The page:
Increased Precautions We're Taking in Response to COVID-19

LAST UPDATED ON 12/17/2020

As updates on the impact of the coronavirus continue to be released, we want to take a moment to inform you of the heightened preventative measures we have put in place at Montecatini Eating Disorder Treatment Center to keep our patients, their families, and our employees safe. All efforts are guided by and in adherence to the recommendations distributed by the CDC.

Please note that for the safety of our patients, their families, and our staff, on-site visitation is no longer allowed at Montecatini Eating Disorder Treatment Center.

  • This restriction has been implemented in compliance with updated corporate and state regulations to further reduce the risks associated with COVID-19.
  • Options for telehealth visitation are continuously evaluated so that our patients can remain connected to their loved ones.
  • Alternate methods of communication for other services may be offered when deemed clinically appropriate.

For specific information regarding these changes and limitations, please contact us directly.

CDC updates are consistently monitored to ensure that all guidance followed is based on the latest information released.

  • All staff has received infection prevention and control training.
  • Thorough disinfection and hygiene guidance has been provided.
  • Patient care supplies such as masks and hand sanitizer are being monitored and utilized.
  • Temperature and symptom screening protocols are in place for all patients and staff.
  • Social distancing strategies have been implemented to ensure that patients and staff maintain proper distance from one another at all times.
  • Cleaning service contracts have been reviewed for additional support.
  • Personal protective equipment items are routinely checked to ensure proper and secure storage.
  • CDC informational posters are on display to provide important reminders on proper infection prevention procedures.
  • We are in communication with our local health department to receive important community-specific updates.

The safety of our patients, their families, and our employees is our top priority, and we will remain steadfast in our efforts to reduce any risk associated with COVID-19.

The CDC has provided a list of easy tips that can help prevent the spread of the coronavirus.

  • Avoid close contact with people who are sick.
  • Cover your cough or sneeze with a tissue and then immediately dispose of the tissue.
  • Avoid touching your eyes, nose, and mouth.
  • Clean and disinfect objects and surfaces that are frequently touched.
  • Wash your hands often with soap and water for at least 20 seconds.
  • Stay home when you are sick, except to get medical care.

For detailed information on COVID-19, please visit https://www.cdc.gov/coronavirus/2019-ncov/index.html

The Link Between Anorexia and Suicide

Anorexia has the greatest mortality rate of any psychological disorder, but the medical effects of low body weight are not the only cause of death. Suicide is also a danger.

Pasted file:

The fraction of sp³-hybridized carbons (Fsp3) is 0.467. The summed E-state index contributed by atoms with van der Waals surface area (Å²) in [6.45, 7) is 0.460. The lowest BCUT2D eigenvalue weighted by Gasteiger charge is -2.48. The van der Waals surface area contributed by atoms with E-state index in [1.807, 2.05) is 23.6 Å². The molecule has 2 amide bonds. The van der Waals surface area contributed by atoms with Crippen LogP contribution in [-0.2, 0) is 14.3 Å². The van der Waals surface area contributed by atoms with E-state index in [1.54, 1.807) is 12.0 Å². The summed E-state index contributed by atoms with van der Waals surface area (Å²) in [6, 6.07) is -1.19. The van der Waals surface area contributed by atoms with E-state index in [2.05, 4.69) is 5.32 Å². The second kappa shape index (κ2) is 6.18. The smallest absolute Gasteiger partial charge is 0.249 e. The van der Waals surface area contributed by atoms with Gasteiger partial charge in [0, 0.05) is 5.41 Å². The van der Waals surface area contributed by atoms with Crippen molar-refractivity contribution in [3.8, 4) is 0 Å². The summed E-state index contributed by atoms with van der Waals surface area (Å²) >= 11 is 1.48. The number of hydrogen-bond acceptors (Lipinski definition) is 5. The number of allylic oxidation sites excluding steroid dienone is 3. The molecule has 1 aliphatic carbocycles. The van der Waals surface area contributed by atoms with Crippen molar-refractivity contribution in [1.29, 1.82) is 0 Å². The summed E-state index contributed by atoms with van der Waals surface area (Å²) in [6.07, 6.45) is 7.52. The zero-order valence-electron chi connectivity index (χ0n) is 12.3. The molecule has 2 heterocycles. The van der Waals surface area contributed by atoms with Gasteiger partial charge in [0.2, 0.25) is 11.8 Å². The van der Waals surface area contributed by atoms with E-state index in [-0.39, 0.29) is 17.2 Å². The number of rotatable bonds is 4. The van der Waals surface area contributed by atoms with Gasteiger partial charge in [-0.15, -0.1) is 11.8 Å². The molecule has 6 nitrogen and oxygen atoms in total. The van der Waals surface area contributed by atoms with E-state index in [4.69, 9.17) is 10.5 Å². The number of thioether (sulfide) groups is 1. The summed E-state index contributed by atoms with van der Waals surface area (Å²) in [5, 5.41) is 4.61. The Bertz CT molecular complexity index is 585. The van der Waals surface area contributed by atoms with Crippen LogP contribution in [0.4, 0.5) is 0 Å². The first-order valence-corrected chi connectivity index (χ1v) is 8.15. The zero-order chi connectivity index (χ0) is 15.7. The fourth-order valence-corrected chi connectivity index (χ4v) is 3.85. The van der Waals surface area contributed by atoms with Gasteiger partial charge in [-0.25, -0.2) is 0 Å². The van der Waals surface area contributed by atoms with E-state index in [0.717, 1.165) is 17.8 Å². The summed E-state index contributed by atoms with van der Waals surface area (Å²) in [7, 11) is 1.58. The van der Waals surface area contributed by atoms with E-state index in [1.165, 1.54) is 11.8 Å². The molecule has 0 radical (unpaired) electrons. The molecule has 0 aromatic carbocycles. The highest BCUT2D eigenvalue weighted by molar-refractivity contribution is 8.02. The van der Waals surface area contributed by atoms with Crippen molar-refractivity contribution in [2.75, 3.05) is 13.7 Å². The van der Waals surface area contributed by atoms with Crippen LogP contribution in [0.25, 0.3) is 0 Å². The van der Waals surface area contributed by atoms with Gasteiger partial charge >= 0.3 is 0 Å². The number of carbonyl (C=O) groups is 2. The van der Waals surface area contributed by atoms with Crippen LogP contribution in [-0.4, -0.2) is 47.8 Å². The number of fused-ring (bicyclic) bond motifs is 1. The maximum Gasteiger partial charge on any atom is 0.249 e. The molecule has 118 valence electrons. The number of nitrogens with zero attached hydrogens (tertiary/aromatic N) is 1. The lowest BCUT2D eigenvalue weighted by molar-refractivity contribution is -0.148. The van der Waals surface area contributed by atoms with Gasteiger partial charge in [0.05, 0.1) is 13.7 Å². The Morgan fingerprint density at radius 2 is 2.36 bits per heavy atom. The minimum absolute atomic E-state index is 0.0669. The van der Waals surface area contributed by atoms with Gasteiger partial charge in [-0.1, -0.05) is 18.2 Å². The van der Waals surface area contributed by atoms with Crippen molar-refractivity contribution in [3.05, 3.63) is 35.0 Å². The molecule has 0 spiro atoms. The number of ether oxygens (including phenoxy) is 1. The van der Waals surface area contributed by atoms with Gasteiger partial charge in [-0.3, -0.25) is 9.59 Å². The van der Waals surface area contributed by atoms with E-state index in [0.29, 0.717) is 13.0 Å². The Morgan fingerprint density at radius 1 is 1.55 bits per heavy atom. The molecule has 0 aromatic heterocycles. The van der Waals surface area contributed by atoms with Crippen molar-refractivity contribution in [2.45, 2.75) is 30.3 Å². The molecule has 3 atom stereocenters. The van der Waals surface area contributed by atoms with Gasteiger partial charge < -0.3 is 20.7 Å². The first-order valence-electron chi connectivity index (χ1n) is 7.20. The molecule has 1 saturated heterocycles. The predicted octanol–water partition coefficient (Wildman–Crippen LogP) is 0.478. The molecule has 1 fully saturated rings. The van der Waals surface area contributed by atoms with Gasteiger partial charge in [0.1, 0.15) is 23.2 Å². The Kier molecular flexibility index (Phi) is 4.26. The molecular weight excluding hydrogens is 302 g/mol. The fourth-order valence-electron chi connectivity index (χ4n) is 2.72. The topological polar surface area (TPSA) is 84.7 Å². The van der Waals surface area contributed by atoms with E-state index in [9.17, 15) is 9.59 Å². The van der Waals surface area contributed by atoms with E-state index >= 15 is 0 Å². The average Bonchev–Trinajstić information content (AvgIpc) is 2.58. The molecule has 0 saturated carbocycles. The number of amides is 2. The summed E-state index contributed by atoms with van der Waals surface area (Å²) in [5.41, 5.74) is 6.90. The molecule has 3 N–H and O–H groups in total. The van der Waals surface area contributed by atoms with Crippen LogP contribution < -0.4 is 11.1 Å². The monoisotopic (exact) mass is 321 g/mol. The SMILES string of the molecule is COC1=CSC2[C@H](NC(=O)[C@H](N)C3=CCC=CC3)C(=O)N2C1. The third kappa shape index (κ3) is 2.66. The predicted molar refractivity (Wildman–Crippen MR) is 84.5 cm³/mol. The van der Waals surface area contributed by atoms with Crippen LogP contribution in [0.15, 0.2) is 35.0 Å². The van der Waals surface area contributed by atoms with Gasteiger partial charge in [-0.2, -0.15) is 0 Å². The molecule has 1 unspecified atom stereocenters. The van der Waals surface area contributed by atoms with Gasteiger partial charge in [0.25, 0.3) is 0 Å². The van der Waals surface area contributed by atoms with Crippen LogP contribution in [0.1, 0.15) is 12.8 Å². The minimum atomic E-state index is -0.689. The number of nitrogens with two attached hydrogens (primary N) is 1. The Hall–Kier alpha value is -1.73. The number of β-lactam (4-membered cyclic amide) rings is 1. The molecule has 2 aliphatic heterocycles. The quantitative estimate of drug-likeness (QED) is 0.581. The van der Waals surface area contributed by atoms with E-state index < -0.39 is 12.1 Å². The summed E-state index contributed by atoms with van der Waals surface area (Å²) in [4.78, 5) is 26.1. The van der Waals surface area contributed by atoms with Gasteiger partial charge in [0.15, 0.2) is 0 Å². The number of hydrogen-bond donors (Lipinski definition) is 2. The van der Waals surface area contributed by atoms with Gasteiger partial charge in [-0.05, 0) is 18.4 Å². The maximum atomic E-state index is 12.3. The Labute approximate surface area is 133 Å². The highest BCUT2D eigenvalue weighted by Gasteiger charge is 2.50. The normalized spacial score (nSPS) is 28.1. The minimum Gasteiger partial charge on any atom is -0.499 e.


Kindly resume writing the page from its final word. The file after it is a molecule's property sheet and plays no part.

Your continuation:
According to the University of Maryland Medical Center, suicide is the cause of death for as many as half of anorexia sufferers, surpassing the number of deaths from starvation. The Medical Center also reports that up to one in five anorexics attempt suicide while they have the disorder.

Researchers have found that when a person with anorexia decides to end their life, they will often use a highly lethal method that will guarantee death. A study completed by researchers at the University of Vermont and reported in Time indicates that anorexics attempt suicide because they have a genuine desire to die and not because they are seeking attention. Jill Holm-Denoma, lead author of the study, states that one of the defining characteristics of anorexia is a wish to die.

The study analyzed the cases of nine anorexics who had committed suicide and found that the patients isolated themselves before taking their own lives, apparently to reduce the chances of receiving life-saving help. The suicide methods used by the test cases included jumping in front of a moving train, ingesting poison, drug overdose, carbon monoxide poisoning and hanging. The methods had little to do with the anorexics’ eating disorder and could have ended anyone’s life.

One of the most striking aspects of this statistic is that between 85 and 95 percent of people with anorexia are women, yet among the general population men are four times more likely to commit suicide. The implication is that women with anorexia are far more likely to attempt and succeed in committing suicide.

An earlier study completed at Harvard University concluded that women with anorexia have self-destructive tendencies that lead them to abuse alcohol and drugs as well as attempt suicide. It has also been suggested that anorexics become accustomed to pain and immune to the fear of death. Between 25 and 50 percent of anorexics engage in self-harm practices like cutting and self-induced vomiting.

According to Holm-Denoma, “Anorexia is one of the most serious psychiatric problems our society faces. Our work shows even further that more needs to be done to prevent it.” Until more is known about how to prevent anorexia, treatment providers and family members of anorexics must be on the alert for signs of suicide among patients who are suffering from eating disorders. Addressing the underlying psychiatric issues of anorexics should take priority even over their issues with food.